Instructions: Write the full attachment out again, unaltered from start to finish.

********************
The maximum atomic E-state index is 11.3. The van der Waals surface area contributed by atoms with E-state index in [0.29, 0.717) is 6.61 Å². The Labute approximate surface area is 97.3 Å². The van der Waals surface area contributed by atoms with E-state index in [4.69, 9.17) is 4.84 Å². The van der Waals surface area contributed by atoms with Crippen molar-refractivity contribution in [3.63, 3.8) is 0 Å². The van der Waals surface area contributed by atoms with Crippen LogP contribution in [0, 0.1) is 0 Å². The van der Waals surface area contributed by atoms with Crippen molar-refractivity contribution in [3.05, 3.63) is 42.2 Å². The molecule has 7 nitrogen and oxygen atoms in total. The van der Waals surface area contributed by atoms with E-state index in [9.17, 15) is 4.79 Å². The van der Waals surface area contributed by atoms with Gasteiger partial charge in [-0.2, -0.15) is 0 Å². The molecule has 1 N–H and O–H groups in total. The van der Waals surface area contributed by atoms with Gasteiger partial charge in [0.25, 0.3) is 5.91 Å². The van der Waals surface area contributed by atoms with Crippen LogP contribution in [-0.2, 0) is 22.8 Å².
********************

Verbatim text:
The maximum atomic E-state index is 11.3. The van der Waals surface area contributed by atoms with E-state index in [0.29, 0.717) is 6.61 Å². The Labute approximate surface area is 97.3 Å². The van der Waals surface area contributed by atoms with E-state index in [4.69, 9.17) is 4.84 Å². The van der Waals surface area contributed by atoms with Crippen molar-refractivity contribution in [3.63, 3.8) is 0 Å². The van der Waals surface area contributed by atoms with Crippen LogP contribution in [0, 0.1) is 0 Å². The van der Waals surface area contributed by atoms with Crippen molar-refractivity contribution in [3.05, 3.63) is 42.2 Å². The molecule has 7 nitrogen and oxygen atoms in total. The van der Waals surface area contributed by atoms with E-state index in [9.17, 15) is 4.79 Å². The van der Waals surface area contributed by atoms with Gasteiger partial charge in [-0.2, -0.15) is 0 Å². The molecule has 1 N–H and O–H groups in total. The van der Waals surface area contributed by atoms with Gasteiger partial charge in [0.25, 0.3) is 5.91 Å². The van der Waals surface area contributed by atoms with Crippen LogP contribution in [-0.2, 0) is 22.8 Å².